Ohio Residents love relocating to the South

Mon, December 11, 2017  |  11:25 PM

Augusta, Georgia

Augusta is best known for hosting the Masters. Each April, as the world watches, the best golfers from around the globe challenge the venerable course at Augusta National Golf Club, vying for the distinct honor of wearing the coveted green jacket presented to the champion.

But Augusta is more than just the home of the world's most important golf tournament. It is a thriving city with a rich history and a bright future. Located in the east central section of Georgia, tucked up against the South Carolina state line, Augusta's first settlers, led by Gen. James Oglethorpe, arrived in 1736. A couple in paddles their canoe in a Georgia riverNamed in honor of Princess Augusta of Saxe Gotha, the bride of the Prince of Wales, the city was built on the Savannah River. Its importance soared with the invention of the cotton gin in 1793 and the construction of the Augusta Canal in 1847, and the city at one time was the second largest inland cotton market in the world.

Augusta, the capital of Georgia from 1785 until 1795, boasts nine neighborhoods on the National Register of Historic Places. Included among its historically significant buildings are the Cotton Exchange, established in 1872; the boyhood home of U.S. President Woodrow Wilson; the Ezekiel Harris House, built in 1797; the home of George Walton, who signed the Declaration of Independence; and Springfield Baptist Church, the oldest African American church in the United States.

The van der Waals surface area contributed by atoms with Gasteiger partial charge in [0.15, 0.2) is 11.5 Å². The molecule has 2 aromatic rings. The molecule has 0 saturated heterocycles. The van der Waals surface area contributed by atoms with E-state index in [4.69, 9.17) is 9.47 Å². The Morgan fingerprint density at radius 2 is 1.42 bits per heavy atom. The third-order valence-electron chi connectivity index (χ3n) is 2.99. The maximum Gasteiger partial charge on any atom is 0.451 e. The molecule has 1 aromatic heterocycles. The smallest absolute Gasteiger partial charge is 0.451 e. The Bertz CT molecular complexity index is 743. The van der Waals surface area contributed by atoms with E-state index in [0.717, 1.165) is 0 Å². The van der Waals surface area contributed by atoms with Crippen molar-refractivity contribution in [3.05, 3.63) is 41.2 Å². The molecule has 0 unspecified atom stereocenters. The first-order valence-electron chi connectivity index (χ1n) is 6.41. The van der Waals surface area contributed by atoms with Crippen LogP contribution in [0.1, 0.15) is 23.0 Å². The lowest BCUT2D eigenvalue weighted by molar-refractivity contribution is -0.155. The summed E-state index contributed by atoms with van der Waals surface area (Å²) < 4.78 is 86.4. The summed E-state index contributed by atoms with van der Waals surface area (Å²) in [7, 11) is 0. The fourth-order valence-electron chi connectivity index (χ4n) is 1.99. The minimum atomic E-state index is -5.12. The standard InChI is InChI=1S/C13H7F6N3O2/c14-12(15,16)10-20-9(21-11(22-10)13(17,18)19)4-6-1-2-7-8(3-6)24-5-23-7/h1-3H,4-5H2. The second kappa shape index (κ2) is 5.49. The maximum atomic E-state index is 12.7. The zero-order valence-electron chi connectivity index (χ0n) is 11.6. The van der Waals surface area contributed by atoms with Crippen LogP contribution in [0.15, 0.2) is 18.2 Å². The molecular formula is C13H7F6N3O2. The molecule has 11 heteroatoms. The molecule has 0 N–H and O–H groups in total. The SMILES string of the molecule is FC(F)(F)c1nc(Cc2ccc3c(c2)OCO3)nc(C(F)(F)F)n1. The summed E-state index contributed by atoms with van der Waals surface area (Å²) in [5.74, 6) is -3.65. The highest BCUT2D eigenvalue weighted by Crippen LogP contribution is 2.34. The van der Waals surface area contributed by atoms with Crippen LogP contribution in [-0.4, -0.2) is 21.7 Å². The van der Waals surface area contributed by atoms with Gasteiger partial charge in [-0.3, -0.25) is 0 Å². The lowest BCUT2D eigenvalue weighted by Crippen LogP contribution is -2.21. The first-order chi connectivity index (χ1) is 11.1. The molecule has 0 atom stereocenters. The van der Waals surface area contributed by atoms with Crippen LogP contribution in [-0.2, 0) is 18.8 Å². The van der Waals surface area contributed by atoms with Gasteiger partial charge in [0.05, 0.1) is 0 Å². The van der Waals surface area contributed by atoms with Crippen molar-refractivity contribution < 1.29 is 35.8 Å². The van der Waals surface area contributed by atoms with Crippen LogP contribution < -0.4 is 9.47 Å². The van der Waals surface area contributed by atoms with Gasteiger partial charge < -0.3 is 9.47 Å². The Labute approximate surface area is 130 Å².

Augusta, the capital of Georgia from 1785 until 1795, boasts nine neighborhoods on the National Register of Historic Places.

As proud as it is of its past and its status as Georgia's second-oldest city, Augusta, also the state's second-largest city, is looking to the future. More than 1.5 million people visit Augusta each year, spending in excess of $366 million and helping to create more than 5,000 jobs. One of the city's top attractions is Riverwalk Augusta, a two-tiered park along the Savannah River that offers museums, gardens and picnic areas, and an open-air concert pavilion.

The Augusta Museum of History tells the city's story, and the Morris Museum of Art highlights the work of Southern artists. Fort Discovery, the National Science Center's interactive museum, gives visitors a close-up look at the wonders of science.

Other Riverwalk attractions include the Georgia Golf Hall of Fame's Botanical Gardens; Hero's Overlook; the Jessye Norman Amphitheater; and Springfield Village Park.

Relocate to Georgia button


View Larger Map